This is the second blog in a series of posts discussing the key technical considerations of the Twinkle spacecraft design. This edition will present the major changes to the design: the pointing methodology employed, the thermal solution and the modifications to the optical design, which include a reduction in complexity, and changes in the resolving power of the instrument and the wavelength range coverage. This piece will highlight the progress made in refining the Twinkle baseline as the mission enters a mature stage of technical design.
The pointing performance of the spacecraft is a key parameter that determines the jitter noise and the viable resolving power (the ability of a spectrometer to separate two wavelengths) of the instrument. Different pointing solutions were identified and reviewed against their impact on the scientific analysis. The previous design employed a Fine Guidance Sensor (FGS) as the pointing solution. However, despite providing the finest pointing performance, its capabilities depend on the total flux delivered to the FGS, ultimately resulting in fewer photons available for science analyses, and the inclusion of a FGS would also result in a gap in the wavelength coverage. The updated design will carry forward a gyroscope configuration. This was determined to be the optimum solution after analysing the influence of its jitter on the performance of Twinkle, including examining spectral retrievals across a range of target exoplanets and atmospheres. An example of this analysis, performed on the well-known reference exoplanet HD 209458 b, is shown in Figures 1 and 2.
The three key thermal parameters that drive the scientific performance of the mission are the temperatures of the optical chain, the inner sanctum and the detector. The Sun and the Earth are the primary sources of flux to reject. To negate the solar flux, a number of different thermal configurations were explored whilst considering the attitude allowance of each thermal solution. Additionally, the selection of a Sun-synchronous orbit helped to constrain the Earth-Sun-Spacecraft geometry and hence the impact of the Earth flux on the spacecraft design. To combat these fluxes, a series of Sun-shields were considered, with the telescope either side-mounted or top-mounted relative to the spacecraft bus. The top-mounted orientation was selected for mechanical considerations after no significant thermal preference was identified between the two options. Furthermore, passive and active thermal systems were assessed. The results of the analysis, which included assessing the passive system for anti-Sun pointing and other attitude cases, indicated that a passive system would be a marginal design solution. Therefore there was insufficient confidence to carry this forward as the baseline, with the design instead making use of an active cooler. Analysis has been performed on low cost, low lift, cryocoolers which have been incorporated into the design. These refinements made to the spacecraft design will provide the required low temperature and thermal stability for the detector.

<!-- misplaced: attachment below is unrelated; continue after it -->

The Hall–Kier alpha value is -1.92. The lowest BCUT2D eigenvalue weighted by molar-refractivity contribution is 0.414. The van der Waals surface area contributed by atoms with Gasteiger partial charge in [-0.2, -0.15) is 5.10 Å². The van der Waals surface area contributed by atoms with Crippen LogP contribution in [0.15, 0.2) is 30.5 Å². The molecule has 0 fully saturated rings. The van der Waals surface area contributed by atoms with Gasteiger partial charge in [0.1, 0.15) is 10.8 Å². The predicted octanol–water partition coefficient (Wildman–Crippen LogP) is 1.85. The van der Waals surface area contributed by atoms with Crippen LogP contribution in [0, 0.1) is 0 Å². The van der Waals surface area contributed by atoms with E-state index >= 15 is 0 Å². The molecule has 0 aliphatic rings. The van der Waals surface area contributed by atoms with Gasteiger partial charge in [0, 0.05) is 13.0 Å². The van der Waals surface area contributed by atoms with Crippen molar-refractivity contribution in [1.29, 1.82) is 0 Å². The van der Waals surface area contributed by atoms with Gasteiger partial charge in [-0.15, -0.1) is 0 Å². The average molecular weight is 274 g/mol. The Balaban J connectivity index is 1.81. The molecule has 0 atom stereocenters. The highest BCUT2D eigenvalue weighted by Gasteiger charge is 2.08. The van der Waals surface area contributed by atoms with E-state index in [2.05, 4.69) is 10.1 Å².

The updated industrial design now consists of two channels, with continuous wavelength coverage from 0.5–4.5μm with a split at 2.43μm. This is a departure from the previous design, which maintained three separate channels and where some light (1.0–1.3μm) was sequestered to the FGS. The key parameters of the old and new designs are shown in Figure 3.
Reduction in Complexity:
The optical design has been simplified further by replacing narrow science and background slits with the use of a wider field stop. Furthermore, the optical paths of the channels have been consolidated onto a single detector as opposed to two separate spectrometers, now with only two diffracting elements as opposed to three. The detector on the optical plane is baselined as the Teledyne H1RG detector; its performance is established and it is often used for astrophysics applications. By utilising one detector and a single optical plane, the complexity of the design has been reduced.
The most demanding application of the Twinkle mission is performing transmission and emission spectroscopy to characterise exoplanetary atmospheres. The results of comprehensive analyses and consultation with scientists interested in Twinkle highlighted the potential for a reduction in resolving power of the instrument. The previous resolving power of 250 for wavelengths shorter than 2.43μm was found to be unnecessary for the science cases under consideration. Through a series of simulated spectral retrievals, it was determined that a resolving power of 20–70 would recover the key spectral features effectively. In addition to helping constrain the design and avoid over-engineering the mission, this analysis and resulting reduction in resolving power also allowed for a more appropriate selection of the pointing system and field stop, and the identification of more cost-effective solutions.
Overall, the thorough analysis of the Twinkle spacecraft design in the industrialisation phase of the mission has enabled a simplified new design to be implemented, whilst increasing the spacecraft’s potential for observation of exoplanets and asteroid populations.
With thanks to George Meddings for his contributions to this article.